The correct antibiotic regime also weakens these antibiotic-resistant bacteria so the immune system can more effectively kill them.




When the body is weakened by chronic, inflammatory disease, opportunistic co-infections are common, because the immune system is overwhelmed dealing with the intracellular bacteria. Sometimes bacteria are detectable in the bloodstream by routine methods (co-infections), but these are not the bacteria that usually make people chronically ill.


Co-infections that have been resistant to treatment will likely be eliminated by the immune system as its proper function is restored with Inflammation Therapy.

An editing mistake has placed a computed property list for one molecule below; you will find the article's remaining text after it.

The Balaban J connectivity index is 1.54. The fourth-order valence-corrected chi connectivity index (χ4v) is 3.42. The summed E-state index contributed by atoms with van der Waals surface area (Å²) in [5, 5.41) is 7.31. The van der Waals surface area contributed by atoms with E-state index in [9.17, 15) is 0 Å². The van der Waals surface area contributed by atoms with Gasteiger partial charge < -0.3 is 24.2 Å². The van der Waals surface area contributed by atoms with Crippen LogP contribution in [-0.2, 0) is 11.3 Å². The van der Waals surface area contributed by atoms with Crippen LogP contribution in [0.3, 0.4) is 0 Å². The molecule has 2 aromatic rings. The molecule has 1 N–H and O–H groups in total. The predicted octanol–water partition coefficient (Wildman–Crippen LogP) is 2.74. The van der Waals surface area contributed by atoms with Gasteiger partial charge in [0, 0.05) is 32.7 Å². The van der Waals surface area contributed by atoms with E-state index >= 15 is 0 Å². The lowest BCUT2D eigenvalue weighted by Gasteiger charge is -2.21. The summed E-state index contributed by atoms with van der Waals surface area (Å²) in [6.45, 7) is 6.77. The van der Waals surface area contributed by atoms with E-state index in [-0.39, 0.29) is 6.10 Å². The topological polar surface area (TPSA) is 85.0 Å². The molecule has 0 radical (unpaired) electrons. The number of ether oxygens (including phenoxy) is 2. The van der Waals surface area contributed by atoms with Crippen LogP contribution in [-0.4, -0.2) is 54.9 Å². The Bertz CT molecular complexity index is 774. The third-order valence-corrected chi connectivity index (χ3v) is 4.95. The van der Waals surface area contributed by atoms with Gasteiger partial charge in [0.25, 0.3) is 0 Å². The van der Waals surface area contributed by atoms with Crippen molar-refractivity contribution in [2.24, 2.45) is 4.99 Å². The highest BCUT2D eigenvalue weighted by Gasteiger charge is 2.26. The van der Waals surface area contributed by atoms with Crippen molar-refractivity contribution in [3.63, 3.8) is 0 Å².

So back to your question - it isn't just lyme that seems to cause chronic problems but it's one of the culprits we can test for and when kids don't seem to be able to achieve remission between Pandas flares, it's something lyme parents suggest. Lyme bacteria can take 3 different forms - a rod shaped spirochette (which can be seen by the immune system and the body will make antibodies to), a cyst form (which forms when lyme is subjected to abx, making itself more impervious to abx and invisible to the immune system) and an l-form (having no cell wall and living within a body's cells, sometimes even with the macrophage immune system cell that's supposed to be hunting it down and killing it). Ticks are thought to carry/transmit multiple infections in their stomachs/saliva - lyme, bartonella, babesia, ehrlichiosis, mycoplasma and who knows what else. So you can get multiple infections from one bite and often don't get any sort of bulls eye rash around the bite. But regardless of the co-infection, once the immune system has multiple enemies, it gets very difficult to restore health. Abx alone won't do the trick and certainly using only one abx at a time won't get you well when you have a chronic illness and/or more than one infection.